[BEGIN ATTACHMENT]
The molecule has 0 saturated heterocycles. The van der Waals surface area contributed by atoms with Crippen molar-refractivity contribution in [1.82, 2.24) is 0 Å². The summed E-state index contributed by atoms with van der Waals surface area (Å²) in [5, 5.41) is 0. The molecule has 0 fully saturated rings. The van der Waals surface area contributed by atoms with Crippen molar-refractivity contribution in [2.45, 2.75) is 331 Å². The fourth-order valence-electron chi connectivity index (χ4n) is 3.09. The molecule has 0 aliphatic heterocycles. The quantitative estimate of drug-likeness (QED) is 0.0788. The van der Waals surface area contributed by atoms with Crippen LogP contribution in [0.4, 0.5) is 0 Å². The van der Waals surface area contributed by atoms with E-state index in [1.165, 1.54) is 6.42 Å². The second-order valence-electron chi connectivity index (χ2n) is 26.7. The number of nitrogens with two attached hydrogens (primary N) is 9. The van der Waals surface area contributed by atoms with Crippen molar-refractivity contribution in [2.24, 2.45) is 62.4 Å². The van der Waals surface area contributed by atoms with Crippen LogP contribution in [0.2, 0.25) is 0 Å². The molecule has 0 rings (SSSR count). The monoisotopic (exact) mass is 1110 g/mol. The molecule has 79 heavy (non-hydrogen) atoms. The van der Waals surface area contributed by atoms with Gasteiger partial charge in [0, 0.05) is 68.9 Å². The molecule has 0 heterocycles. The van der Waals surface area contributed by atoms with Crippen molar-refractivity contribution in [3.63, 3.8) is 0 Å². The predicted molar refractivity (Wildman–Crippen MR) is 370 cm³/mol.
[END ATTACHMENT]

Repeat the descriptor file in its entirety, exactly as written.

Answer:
The molecule has 0 saturated heterocycles. The van der Waals surface area contributed by atoms with Crippen molar-refractivity contribution in [1.82, 2.24) is 0 Å². The summed E-state index contributed by atoms with van der Waals surface area (Å²) in [5, 5.41) is 0. The molecule has 0 fully saturated rings. The van der Waals surface area contributed by atoms with Crippen molar-refractivity contribution in [2.45, 2.75) is 331 Å². The fourth-order valence-electron chi connectivity index (χ4n) is 3.09. The molecule has 0 aliphatic heterocycles. The quantitative estimate of drug-likeness (QED) is 0.0788. The van der Waals surface area contributed by atoms with Crippen LogP contribution in [0.4, 0.5) is 0 Å². The van der Waals surface area contributed by atoms with E-state index in [1.165, 1.54) is 6.42 Å². The second-order valence-electron chi connectivity index (χ2n) is 26.7. The number of nitrogens with two attached hydrogens (primary N) is 9. The van der Waals surface area contributed by atoms with Crippen molar-refractivity contribution in [2.24, 2.45) is 62.4 Å². The van der Waals surface area contributed by atoms with Crippen LogP contribution in [0.2, 0.25) is 0 Å². The molecule has 0 rings (SSSR count). The monoisotopic (exact) mass is 1110 g/mol. The molecule has 79 heavy (non-hydrogen) atoms. The van der Waals surface area contributed by atoms with Gasteiger partial charge in [0, 0.05) is 68.9 Å². The molecule has 0 heterocycles. The van der Waals surface area contributed by atoms with Crippen molar-refractivity contribution in [3.63, 3.8) is 0 Å². The predicted molar refractivity (Wildman–Crippen MR) is 370 cm³/mol.